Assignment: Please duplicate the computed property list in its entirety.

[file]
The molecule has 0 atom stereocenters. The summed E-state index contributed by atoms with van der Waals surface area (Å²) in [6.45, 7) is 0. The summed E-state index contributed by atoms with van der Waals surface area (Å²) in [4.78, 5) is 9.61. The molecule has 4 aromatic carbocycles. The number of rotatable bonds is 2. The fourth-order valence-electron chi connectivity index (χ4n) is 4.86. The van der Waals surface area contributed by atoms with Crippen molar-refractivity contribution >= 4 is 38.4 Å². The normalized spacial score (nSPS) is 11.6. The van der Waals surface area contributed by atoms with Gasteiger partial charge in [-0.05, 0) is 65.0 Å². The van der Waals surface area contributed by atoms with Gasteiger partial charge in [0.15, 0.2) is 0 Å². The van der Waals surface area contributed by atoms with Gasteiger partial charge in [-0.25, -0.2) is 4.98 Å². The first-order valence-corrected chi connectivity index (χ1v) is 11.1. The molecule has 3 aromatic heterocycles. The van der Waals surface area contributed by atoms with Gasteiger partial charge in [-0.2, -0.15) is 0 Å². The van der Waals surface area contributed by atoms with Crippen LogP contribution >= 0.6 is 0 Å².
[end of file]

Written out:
The molecule has 0 atom stereocenters. The summed E-state index contributed by atoms with van der Waals surface area (Å²) in [6.45, 7) is 0. The summed E-state index contributed by atoms with van der Waals surface area (Å²) in [4.78, 5) is 9.61. The molecule has 4 aromatic carbocycles. The number of rotatable bonds is 2. The fourth-order valence-electron chi connectivity index (χ4n) is 4.86. The van der Waals surface area contributed by atoms with Crippen molar-refractivity contribution >= 4 is 38.4 Å². The normalized spacial score (nSPS) is 11.6. The van der Waals surface area contributed by atoms with Gasteiger partial charge in [-0.05, 0) is 65.0 Å². The van der Waals surface area contributed by atoms with Gasteiger partial charge in [0.15, 0.2) is 0 Å². The van der Waals surface area contributed by atoms with Gasteiger partial charge in [-0.25, -0.2) is 4.98 Å². The first-order valence-corrected chi connectivity index (χ1v) is 11.1. The molecule has 3 aromatic heterocycles. The van der Waals surface area contributed by atoms with Gasteiger partial charge in [-0.2, -0.15) is 0 Å². The van der Waals surface area contributed by atoms with Crippen LogP contribution >= 0.6 is 0 Å².